Continue with Fixing Google Web 2.0 Style – Part 3 of 4

Carsten Cumbrowski
Cumbrowski.com – Internet Marketing Resources



[i] Rae Hoffman (15. April 2007), “Why Google Shouldn’t Penalize Us for Their Incompetence“, Sugarrae.com (see post and comments) 

[ii]Affiliate Marketing” article, Wikipedia.org

[iii] Carsten Cumbrowski (14. April 2007), “If Two Marketers Do The Same Thing Is It Not The Same“, ReveNews.com 

[iv]  Carsten Cumbrowski (7. April 2007), “Are Affiliate Links Paid Links? Are They A Vote? Or Spam?”, ReveNews.com

[v]  Carsten Cumbrowski (7. March 2007), “Affiliate Genocide In the 21st Century” , Cumbrowski.de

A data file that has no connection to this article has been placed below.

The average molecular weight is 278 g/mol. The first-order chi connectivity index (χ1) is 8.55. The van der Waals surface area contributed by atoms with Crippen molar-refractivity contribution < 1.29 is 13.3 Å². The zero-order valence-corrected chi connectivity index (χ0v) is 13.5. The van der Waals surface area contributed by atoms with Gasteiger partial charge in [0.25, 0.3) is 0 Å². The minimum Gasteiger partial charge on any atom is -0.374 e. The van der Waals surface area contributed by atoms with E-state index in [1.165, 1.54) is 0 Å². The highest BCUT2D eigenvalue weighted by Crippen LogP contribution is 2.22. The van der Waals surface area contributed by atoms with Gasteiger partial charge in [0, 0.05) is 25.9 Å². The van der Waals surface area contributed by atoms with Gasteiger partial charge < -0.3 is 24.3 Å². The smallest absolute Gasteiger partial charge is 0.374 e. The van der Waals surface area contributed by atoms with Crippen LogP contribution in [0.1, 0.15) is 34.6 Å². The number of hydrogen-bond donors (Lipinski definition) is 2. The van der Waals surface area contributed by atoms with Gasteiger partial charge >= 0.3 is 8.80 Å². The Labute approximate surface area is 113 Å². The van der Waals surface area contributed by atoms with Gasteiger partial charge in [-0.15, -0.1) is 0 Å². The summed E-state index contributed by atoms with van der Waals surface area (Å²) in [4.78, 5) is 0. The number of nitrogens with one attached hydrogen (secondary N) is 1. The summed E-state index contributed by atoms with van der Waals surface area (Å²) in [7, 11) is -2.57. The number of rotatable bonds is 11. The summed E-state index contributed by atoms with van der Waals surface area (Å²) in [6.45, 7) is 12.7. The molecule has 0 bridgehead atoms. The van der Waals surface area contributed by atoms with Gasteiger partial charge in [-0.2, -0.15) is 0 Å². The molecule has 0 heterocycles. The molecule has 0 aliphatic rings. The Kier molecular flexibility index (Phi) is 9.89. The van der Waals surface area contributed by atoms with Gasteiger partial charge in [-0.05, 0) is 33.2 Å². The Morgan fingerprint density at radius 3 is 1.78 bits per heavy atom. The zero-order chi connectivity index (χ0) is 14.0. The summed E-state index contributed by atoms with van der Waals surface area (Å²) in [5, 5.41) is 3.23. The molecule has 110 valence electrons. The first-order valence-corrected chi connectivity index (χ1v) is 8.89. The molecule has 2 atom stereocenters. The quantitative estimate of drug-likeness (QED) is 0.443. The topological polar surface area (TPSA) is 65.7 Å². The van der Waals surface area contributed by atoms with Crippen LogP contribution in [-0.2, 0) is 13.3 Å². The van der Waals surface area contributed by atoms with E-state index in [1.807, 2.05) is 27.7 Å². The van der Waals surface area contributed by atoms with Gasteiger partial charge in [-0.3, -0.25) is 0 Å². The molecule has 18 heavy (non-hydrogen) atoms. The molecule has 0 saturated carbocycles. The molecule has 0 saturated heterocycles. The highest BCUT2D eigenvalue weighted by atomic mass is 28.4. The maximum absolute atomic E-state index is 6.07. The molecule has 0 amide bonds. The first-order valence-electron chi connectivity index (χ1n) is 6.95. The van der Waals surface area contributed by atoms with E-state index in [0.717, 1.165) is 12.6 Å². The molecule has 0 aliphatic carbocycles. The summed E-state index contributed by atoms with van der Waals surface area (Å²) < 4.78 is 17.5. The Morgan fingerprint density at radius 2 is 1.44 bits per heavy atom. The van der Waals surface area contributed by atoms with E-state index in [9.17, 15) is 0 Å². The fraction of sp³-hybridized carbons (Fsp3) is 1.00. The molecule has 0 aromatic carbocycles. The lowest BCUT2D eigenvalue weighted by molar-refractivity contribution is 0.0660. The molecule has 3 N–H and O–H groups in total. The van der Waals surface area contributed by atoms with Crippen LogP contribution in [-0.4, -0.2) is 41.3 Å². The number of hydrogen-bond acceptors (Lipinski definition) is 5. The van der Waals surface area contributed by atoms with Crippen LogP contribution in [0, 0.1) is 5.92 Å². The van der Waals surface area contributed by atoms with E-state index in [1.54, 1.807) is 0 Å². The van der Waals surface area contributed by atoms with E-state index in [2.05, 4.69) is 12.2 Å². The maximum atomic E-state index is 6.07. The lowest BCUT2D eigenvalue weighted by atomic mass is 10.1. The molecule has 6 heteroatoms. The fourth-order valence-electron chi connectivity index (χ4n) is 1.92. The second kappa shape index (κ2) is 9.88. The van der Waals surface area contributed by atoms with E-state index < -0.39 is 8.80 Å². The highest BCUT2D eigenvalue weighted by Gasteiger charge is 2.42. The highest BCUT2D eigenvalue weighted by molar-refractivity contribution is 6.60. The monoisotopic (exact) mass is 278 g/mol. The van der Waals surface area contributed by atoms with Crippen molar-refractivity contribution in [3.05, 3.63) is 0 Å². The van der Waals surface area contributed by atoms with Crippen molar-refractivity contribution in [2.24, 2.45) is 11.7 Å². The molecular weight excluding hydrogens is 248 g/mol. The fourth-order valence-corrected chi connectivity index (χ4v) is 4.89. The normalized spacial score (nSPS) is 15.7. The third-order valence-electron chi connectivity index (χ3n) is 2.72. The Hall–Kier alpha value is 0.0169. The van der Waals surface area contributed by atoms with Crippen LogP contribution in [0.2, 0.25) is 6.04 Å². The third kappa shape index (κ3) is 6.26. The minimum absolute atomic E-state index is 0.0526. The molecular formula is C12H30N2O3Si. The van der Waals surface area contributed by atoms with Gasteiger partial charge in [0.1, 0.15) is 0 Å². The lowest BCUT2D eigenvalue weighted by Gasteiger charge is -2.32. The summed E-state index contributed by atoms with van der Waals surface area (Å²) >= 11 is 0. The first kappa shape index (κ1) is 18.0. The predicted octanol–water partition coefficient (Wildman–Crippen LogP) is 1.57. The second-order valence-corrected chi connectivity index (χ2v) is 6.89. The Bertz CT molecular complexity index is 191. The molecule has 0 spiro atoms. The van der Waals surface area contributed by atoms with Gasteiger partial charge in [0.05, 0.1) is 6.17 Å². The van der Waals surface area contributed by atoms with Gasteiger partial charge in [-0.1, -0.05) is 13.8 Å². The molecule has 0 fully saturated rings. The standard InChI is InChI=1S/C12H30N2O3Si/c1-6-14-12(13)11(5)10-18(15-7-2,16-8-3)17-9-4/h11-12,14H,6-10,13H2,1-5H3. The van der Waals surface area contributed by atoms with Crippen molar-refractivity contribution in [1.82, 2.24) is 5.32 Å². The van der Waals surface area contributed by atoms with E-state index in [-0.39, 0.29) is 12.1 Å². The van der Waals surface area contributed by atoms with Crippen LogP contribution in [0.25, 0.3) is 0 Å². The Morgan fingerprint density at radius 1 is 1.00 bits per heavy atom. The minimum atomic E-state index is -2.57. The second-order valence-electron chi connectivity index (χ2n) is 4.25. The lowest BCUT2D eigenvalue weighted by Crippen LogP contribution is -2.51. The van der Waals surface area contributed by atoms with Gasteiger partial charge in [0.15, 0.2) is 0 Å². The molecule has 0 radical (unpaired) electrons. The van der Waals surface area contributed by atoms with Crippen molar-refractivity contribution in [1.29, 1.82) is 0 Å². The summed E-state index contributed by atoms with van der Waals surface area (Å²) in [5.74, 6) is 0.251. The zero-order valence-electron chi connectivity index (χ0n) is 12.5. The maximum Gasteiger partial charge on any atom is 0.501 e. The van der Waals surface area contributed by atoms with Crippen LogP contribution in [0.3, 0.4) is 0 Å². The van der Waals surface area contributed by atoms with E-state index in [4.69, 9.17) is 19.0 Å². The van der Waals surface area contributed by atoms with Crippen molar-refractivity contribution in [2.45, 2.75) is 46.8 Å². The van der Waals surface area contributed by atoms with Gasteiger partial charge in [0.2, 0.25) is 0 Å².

[vi]Carsten Cumbrowski (7. March 2007), “Is Google Thinking That Affiliates Are Worthless”, SearchEngineJournal.com

[vii] Carsten Cumbrowski (4. March 2007), “Affiliate Genocide – SEJ Post 3-3-2007 – Comments“, RoySAC.com

[viii] Matt Cutts (1. September 2005), “Text links and PageRank”, MattCuts.com

e6149739a0ceadb8fde822225838bd26 64 Fixing Google Web 2.0 Style II
Carsten Cumbrowski has years of experience in Affiliate Marketing and knows both sides of the business as the Affiliate and Affiliate Manager. Carsten has over 10 years experience in Web Development and 20 years in programming and computers in general. He has a personal Internet Marketing Resources site at Cumbrowski.com. To learn more about Carsten, check out the "About Page" at his web site. For additional contact options see this page.